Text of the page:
The Bryant-Todd House was built in 1868 near the Caroline County courthouse. When Steve and Rob bought this stunning Victorian, it had already been in use as a Bed and Breakfast, but required updating bedrooms and bathrooms, and a whole new kitchen. Steve is a professionally- trained pastry chef in the French style and on his must-have list was a commercial bakery suitable for his business. A new name was the final touch ahead of the May 2015 opening.

Five spotless guest rooms are named after the first five owners of the home and are exceptionally appointed, most with en-suite bathrooms. Book the Todd and Fisher rooms together if you want a Jack and Jill bathroom combination. Consider bringing a group to attend one of Steve’s baking classes then spend the night for a memorable and educational stay.

Around check-in time, find cheese, crackers, and baked treats for a BYOB happy hour in the dining area, patio, or on the beach overlooking the Choptank River. The backyard is like a private park where guests can relax with a cool beverage and watch the River flow.

With a central location, you will find excellent dinner options just a short stroll over to Market Street where Harry’s Food and Spirits or Market Street Public House will take care of you. Complimentary kayaks are available for an outing on the Choptank to work up an appetite if needed.

Guest arriving at Turnbridge Point usually detect aromas of fresh-baked treats and warm butter. After checking in, look for fresh baked goodies in the dining room if you can’t wait for breakfast to sample Steve’s wares. Breakfast favorites might be a garden veggie frittata, quiche, scones, chocolate croissants, fresh picked tomatoes, and more. Steve runs his baking business out of the Turnbridge Point kitchen and supplies several local shops. At 9 p.m. nightly, fresh baked cookies are served, in case you have room for a bedtime snack. You can also purchase baked goods at the onsite shop to bring home to family and friends if desired. Be forewarned such good intentions have often failed on the drive home if the baked treats are in reach of driver and passenger.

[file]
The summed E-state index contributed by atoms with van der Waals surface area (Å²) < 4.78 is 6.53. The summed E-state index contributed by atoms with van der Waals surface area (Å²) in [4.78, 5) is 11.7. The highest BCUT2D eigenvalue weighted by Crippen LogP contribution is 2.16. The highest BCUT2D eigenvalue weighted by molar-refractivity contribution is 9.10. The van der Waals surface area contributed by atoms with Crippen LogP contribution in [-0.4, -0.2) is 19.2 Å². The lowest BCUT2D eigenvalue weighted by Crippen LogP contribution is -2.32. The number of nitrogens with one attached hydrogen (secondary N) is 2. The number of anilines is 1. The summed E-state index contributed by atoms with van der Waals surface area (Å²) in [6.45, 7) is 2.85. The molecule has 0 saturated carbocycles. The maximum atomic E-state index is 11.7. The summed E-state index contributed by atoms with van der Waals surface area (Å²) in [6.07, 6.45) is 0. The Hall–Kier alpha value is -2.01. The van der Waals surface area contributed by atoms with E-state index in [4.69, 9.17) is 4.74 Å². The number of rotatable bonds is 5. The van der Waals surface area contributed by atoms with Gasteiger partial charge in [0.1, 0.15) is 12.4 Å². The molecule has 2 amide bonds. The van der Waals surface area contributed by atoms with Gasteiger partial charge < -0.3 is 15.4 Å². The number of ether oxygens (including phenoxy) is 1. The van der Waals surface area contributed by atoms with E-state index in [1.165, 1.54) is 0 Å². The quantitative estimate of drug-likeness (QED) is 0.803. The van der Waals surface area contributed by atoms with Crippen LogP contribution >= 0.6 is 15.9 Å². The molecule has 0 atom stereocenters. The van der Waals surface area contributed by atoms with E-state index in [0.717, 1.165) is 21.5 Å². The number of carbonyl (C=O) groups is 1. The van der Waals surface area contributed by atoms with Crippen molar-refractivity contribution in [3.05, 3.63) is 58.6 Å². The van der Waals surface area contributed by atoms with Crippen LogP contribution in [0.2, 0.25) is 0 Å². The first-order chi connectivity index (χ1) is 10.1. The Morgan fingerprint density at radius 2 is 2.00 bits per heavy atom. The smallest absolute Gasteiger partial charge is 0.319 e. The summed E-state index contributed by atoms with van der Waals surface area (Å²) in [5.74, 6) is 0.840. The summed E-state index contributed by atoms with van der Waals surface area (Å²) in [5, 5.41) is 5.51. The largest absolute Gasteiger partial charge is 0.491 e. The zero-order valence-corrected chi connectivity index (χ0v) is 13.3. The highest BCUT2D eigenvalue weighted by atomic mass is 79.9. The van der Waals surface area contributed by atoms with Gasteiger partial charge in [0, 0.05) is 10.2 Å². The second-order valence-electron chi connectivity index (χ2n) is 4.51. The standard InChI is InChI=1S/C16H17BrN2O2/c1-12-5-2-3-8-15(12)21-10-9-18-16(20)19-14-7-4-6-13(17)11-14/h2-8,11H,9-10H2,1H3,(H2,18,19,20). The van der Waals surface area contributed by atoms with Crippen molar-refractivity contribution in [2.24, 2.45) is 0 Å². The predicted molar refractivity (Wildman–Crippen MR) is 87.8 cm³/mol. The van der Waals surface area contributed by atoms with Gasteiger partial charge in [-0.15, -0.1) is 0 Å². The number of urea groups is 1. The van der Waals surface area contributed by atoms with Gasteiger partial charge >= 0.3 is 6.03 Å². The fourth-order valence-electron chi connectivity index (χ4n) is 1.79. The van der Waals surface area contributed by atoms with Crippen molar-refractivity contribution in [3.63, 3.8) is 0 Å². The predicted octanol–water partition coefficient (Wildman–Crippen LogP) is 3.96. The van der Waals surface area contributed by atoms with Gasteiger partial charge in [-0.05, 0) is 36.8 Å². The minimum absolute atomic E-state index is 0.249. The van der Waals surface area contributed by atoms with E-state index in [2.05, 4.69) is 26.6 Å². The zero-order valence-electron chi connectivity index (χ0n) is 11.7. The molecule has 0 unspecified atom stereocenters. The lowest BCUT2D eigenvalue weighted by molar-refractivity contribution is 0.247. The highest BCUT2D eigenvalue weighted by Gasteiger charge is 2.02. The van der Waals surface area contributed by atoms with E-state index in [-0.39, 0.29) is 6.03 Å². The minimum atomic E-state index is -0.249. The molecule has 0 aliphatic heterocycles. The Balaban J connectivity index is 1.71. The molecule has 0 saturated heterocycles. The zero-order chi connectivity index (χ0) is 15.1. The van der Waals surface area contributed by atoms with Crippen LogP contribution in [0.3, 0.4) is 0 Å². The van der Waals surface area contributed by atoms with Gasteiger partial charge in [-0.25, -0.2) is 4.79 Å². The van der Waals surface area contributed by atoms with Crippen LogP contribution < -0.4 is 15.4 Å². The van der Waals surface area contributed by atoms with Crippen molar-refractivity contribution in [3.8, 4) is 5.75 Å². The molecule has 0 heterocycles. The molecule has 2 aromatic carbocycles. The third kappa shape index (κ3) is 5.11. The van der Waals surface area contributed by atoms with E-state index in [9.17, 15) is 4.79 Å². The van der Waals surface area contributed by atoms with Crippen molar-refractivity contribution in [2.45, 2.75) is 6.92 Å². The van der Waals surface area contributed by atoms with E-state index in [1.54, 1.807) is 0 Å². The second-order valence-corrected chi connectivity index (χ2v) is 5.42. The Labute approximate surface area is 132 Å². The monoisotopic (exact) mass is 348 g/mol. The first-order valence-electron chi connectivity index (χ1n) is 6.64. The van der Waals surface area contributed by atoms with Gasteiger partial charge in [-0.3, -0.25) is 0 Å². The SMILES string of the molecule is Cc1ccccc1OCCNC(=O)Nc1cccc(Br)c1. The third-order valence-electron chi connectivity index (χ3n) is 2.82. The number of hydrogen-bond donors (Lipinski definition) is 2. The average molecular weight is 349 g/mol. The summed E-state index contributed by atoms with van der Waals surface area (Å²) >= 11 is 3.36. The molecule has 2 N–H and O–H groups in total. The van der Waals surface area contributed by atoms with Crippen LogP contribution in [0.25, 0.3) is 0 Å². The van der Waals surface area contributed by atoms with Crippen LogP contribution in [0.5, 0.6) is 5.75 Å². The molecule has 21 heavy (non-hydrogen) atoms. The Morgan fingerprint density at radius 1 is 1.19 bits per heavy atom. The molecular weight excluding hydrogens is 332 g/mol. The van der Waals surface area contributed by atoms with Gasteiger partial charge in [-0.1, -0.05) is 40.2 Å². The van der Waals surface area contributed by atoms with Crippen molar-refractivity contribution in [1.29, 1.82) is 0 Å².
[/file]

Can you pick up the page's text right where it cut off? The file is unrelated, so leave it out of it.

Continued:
> Turnbridge Point, 119 Gay Street, Denton, MD, (443) 448-4782


In Chesapeake City, one of the of the standouts in a town of restored Victorian homes from the 1800s is Inn at the Canal. Formerly known as the Brady/Rees House, built by Henry Brady for his wife to celebrate the birth of their first son in 1876, this home was in danger of disappearing.

After sitting vacant and decaying during the 1960s, Brady’s glorious home was saved just in time in 1967 by John Lucas, who used his skills as an architect to bring the house back into a new era of glory. Lucas and subsequent owners, including newest innkeepers Ed and Sarah O’Hara, have endowed the building with period furnishings and homey touches evident to this day. One of the most outstanding elements of the home is the ceiling paintings in the dining room and parlor. These paintings were probably the work of an itinerant painter and feature an Egyptian theme. Few of these types of ceiling paintings exist in an unaltered form. Although the paintings are showing their age, they still are rare and beautiful works of art.

Near the banks of the Chesapeake Canal, the Inn’s location makes it easy for guests to take to the water on a boat tour, wander the back roads, visit Chateau Bu-De winery, then return to find the perfect spot for dinner. The Bayard House Restaurant, located in the oldest building in town, is a favorite choice of returning guests.

> Inn at the Canal, 104 Bohemia Avenue, Chesapeake City, MD, (410) 885-5995